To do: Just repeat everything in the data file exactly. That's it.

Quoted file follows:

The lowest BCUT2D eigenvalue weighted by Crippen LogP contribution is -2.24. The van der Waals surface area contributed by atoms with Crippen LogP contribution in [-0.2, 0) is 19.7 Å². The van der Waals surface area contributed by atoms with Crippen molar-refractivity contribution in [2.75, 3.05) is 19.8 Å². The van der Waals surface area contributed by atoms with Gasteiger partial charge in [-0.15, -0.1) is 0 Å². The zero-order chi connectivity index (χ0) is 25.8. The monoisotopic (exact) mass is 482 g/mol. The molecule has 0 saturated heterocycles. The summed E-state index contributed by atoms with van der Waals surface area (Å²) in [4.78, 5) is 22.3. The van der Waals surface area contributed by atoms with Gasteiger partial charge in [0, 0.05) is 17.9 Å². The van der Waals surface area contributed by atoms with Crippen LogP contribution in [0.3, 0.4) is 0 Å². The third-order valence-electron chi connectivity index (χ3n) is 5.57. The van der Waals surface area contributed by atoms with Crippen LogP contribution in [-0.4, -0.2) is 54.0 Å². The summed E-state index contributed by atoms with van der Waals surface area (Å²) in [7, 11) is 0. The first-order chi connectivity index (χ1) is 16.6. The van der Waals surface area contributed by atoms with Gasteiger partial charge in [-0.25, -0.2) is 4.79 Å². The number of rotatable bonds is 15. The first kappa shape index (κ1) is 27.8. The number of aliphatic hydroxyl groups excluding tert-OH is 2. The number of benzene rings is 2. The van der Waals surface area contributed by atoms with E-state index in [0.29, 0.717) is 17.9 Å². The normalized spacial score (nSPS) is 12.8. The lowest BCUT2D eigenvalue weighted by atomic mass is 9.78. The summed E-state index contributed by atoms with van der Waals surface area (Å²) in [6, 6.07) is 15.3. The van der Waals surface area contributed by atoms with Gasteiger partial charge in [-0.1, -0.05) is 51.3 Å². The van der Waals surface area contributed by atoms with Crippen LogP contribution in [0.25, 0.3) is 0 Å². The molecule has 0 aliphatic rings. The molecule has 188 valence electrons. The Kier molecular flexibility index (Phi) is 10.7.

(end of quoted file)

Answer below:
The lowest BCUT2D eigenvalue weighted by Crippen LogP contribution is -2.24. The van der Waals surface area contributed by atoms with Crippen LogP contribution in [-0.2, 0) is 19.7 Å². The van der Waals surface area contributed by atoms with Crippen molar-refractivity contribution in [2.75, 3.05) is 19.8 Å². The van der Waals surface area contributed by atoms with Gasteiger partial charge in [-0.15, -0.1) is 0 Å². The zero-order chi connectivity index (χ0) is 25.8. The monoisotopic (exact) mass is 482 g/mol. The molecule has 0 saturated heterocycles. The summed E-state index contributed by atoms with van der Waals surface area (Å²) in [4.78, 5) is 22.3. The van der Waals surface area contributed by atoms with Gasteiger partial charge in [0, 0.05) is 17.9 Å². The van der Waals surface area contributed by atoms with Crippen LogP contribution in [0.3, 0.4) is 0 Å². The third-order valence-electron chi connectivity index (χ3n) is 5.57. The van der Waals surface area contributed by atoms with Crippen LogP contribution in [-0.4, -0.2) is 54.0 Å². The summed E-state index contributed by atoms with van der Waals surface area (Å²) in [7, 11) is 0. The first-order chi connectivity index (χ1) is 16.6. The van der Waals surface area contributed by atoms with Gasteiger partial charge in [-0.25, -0.2) is 4.79 Å². The number of rotatable bonds is 15. The first kappa shape index (κ1) is 27.8. The number of aliphatic hydroxyl groups excluding tert-OH is 2. The number of benzene rings is 2. The van der Waals surface area contributed by atoms with E-state index in [0.29, 0.717) is 17.9 Å². The normalized spacial score (nSPS) is 12.8. The lowest BCUT2D eigenvalue weighted by atomic mass is 9.78. The summed E-state index contributed by atoms with van der Waals surface area (Å²) in [6, 6.07) is 15.3. The van der Waals surface area contributed by atoms with Gasteiger partial charge in [-0.1, -0.05) is 51.3 Å². The van der Waals surface area contributed by atoms with Crippen LogP contribution in [0.25, 0.3) is 0 Å². The molecule has 0 aliphatic rings. The molecule has 188 valence electrons. The Kier molecular flexibility index (Phi) is 10.7.